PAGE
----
Mapping is Fun and Useful
your way to goal setting success
Would you like a really
quick and effective way to brainstorm your goals? One of the
best brainstorming tools around is called mind mapping.
This technique was
originated by Tony Buzan in the 1970's and has since been used for
brainstorming just about anything. It helps to integrate
both left and right brain thinking, expanding your natural
creativity and your goal setting results.
How to create a mind map
The tools needed to create a mindmap include a large piece of
paper (larger paper is better) and a set of at least eight colored
pens. You can use a regular pen or pencil, but the colors help to
stimulate your right brain. In addition you can use stickers like the ones children use
in school or you can draw or doodle pictures around the words.
Using your large piece of white or light colored paper, put your
main topic in the middle using one color of pen. Make each
sub-section (topic) a different color. For our example we will use a job offer.
Scatter the sub-sections randomly around the page working quickly
and using the fewest words possible.
Once you get all these ideas
down on your page you can add more specific steps under the
sub-topics. When you're done, you can add decoration to the
final mind map using stickers, doodles or pictures you cut from
magazines. The decorations can help to increase your
enthusiasm for the goal and make the process more fun.
Once you have your mind map
completed, you can rate each sub-topic (goal) on a scale of 1 to
10 (1 = least important, 10 = most important) in order to
prioritize the order of tackling your goals steps. Pick the
top 3 to start with and once they are complete, go on to the next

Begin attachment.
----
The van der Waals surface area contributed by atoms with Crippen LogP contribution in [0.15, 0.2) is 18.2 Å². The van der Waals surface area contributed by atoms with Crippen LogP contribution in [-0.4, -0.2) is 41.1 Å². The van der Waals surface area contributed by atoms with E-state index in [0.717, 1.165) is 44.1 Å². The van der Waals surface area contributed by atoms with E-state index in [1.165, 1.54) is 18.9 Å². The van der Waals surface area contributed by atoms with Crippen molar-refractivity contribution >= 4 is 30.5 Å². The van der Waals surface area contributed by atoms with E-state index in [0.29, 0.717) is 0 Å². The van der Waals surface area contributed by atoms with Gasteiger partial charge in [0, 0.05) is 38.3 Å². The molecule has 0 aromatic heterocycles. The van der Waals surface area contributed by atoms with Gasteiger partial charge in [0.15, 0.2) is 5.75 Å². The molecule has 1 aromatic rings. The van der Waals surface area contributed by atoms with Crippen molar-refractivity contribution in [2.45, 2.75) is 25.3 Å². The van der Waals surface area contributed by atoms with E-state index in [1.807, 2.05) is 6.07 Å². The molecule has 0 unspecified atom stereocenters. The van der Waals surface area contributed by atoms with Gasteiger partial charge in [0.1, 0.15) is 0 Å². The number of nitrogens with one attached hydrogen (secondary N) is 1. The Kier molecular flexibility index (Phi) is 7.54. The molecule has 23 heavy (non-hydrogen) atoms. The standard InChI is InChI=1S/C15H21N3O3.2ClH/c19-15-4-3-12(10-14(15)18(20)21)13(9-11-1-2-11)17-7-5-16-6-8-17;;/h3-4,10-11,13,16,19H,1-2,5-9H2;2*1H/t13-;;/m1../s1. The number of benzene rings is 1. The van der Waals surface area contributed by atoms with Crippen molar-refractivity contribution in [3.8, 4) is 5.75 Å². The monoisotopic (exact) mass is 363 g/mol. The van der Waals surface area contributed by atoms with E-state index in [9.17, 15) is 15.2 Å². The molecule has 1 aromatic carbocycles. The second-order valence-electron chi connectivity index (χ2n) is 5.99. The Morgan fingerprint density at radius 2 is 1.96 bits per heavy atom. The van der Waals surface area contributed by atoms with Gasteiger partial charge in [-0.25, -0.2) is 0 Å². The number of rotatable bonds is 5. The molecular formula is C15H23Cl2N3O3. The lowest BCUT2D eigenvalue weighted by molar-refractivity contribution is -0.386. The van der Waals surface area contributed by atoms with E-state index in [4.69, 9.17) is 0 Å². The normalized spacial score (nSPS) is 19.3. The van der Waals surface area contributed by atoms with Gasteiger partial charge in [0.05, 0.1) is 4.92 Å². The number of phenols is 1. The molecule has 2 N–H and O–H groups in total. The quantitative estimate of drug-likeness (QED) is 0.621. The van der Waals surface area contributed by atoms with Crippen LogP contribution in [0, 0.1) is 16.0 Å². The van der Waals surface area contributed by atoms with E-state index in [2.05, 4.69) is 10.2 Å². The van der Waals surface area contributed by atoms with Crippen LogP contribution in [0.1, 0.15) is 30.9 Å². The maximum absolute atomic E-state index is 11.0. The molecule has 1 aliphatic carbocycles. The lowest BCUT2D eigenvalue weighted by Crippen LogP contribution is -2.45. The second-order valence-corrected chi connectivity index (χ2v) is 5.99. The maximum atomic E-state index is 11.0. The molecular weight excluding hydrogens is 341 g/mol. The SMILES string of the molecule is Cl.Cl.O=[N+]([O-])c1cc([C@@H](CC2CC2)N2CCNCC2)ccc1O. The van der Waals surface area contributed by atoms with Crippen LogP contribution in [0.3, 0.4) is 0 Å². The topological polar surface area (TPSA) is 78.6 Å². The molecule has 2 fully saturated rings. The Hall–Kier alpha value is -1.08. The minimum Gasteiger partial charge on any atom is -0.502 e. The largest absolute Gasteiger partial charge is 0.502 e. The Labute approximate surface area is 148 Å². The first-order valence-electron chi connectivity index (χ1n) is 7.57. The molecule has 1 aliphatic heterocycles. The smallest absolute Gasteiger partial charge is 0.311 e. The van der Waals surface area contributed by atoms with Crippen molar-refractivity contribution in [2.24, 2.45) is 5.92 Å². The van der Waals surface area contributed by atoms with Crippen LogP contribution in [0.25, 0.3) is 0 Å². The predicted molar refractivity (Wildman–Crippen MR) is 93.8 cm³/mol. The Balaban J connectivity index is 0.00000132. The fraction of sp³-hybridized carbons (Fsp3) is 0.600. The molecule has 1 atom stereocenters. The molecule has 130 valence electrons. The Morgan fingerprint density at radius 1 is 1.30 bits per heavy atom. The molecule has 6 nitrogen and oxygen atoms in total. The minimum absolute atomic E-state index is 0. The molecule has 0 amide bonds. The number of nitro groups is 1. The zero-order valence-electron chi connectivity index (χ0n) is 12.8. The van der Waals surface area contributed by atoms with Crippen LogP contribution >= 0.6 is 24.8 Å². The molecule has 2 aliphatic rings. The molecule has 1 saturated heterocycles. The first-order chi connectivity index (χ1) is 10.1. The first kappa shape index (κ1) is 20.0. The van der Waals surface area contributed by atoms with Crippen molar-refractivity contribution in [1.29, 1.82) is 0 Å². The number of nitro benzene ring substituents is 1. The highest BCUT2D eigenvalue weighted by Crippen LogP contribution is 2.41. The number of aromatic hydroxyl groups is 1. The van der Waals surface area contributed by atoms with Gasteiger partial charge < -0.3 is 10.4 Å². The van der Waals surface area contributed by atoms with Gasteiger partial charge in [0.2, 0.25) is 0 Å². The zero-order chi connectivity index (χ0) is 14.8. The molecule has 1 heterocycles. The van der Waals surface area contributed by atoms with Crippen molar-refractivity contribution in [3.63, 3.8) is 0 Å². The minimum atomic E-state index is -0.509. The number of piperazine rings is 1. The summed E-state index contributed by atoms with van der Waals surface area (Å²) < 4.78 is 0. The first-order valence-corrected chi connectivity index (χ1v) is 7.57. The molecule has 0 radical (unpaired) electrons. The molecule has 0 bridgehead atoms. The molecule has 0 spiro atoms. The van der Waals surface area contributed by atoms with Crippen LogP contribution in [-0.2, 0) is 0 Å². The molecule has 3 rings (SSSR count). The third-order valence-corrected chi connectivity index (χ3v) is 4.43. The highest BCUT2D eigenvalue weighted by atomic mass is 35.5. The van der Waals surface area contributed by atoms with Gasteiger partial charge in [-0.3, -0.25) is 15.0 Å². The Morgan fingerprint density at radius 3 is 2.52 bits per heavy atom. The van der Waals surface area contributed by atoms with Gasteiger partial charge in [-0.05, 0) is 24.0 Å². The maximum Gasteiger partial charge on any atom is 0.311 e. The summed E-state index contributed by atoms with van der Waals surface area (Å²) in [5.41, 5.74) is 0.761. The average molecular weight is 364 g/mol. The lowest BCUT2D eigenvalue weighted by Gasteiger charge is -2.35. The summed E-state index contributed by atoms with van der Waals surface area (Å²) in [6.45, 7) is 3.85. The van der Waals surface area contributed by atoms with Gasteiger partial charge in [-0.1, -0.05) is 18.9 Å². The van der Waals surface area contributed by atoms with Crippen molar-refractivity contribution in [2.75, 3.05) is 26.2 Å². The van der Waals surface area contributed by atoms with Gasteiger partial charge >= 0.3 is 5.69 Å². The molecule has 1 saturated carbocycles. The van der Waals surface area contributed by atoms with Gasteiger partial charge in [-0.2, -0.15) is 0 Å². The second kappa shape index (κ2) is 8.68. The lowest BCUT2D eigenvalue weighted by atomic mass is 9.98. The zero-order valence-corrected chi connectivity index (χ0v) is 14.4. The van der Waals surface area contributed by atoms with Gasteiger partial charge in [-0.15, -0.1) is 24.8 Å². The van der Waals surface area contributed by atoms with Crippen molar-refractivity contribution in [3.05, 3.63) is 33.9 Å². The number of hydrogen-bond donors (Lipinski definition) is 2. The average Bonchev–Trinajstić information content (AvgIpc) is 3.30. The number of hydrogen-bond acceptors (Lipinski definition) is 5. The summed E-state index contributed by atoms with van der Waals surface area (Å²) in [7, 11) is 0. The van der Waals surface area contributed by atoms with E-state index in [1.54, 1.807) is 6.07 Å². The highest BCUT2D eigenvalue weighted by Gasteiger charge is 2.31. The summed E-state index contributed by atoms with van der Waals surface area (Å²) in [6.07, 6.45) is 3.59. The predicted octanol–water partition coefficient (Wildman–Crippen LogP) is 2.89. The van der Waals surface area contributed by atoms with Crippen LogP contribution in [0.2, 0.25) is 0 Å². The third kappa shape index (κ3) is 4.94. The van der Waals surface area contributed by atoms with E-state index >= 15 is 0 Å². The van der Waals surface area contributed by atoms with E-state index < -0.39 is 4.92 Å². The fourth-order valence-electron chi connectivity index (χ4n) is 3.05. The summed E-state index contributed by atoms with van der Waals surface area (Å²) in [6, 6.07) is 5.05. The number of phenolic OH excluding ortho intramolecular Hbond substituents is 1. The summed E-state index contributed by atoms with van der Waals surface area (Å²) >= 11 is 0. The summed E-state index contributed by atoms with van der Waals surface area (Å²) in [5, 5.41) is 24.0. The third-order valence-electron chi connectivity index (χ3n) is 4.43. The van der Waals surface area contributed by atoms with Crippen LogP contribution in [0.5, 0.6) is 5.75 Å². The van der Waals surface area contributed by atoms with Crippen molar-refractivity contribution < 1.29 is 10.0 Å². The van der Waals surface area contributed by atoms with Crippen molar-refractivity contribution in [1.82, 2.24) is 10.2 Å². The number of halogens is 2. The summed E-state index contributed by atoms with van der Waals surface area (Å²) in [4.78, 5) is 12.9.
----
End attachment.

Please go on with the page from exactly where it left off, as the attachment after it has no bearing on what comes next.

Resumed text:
3 sub-goals. Be sure to add them to your "to do" list
Here are the steps a friend
used to help him to clarify his thinking about a possible job
opportunity. He decided first to list all relevant aspects of this
job offer. He place the company name in the middle then randomly
placed the main sub-areas around it (in
red on the list below). After getting the main
structure, he put in the sub-categories (in
green) under the main headings.
The colors are used here to help you see the main topics and the
related sub-topics. Here are a few of the categories relating to the job.
Company name (in center of
page, any color)
1) Key employees of the
2) Quality of company
Future Possibilities of Success
4) Characteristics of the company
5) Pay and benefits or offer
After getting the main
points up on the page, he put some stickers and little drawings
here and there (wherever he felt inspired to put them).
Using this technique helps to unleash your right brain, which is
the creative part, to allow for a flow of ideas and thoughts.
After creating a page devoted to these topics my friend then rated
each main element overall as well as each sub item using the
numbers 1-10. Number 1 equaled poor (or lack of interest) and 10
equaled great (or very interesting). He also found that a few
areas were very unimportant to him. He then checked in quickly
with his intuition each time for each item and gave it the number
rating. When he rated his overall feelings about the company he
found that he was reasonably interested, especially if the salary
He discovered several interesting things using this process that
he may not have identified without the mind map. One was his high
interest in learning about a new field not related to his existing
knowledge. Before mindmapping he thought his interest in
the company was medium at best. After using the mind map he
discovered that he was excited about the thought of learning about
the new field (for him) that this company was involved with.
This technique can help you clarify your business or career goals. Tony
Robbins and many other goals teachers recommend that you get as
clear as possible on your goals in order to reach them. The friend
in this example, was more inspired and motivated after mind mapping than he
before about taking this job offer. Below is a sample picture of
this mind map, created with Photoshop. Of course, yours
would be hand written and you could put doodles, stickers or other
eye catching additions on yours.
a Mind Map
Here is the Goal Setting Guide Index with 77
Tips for Setting Goals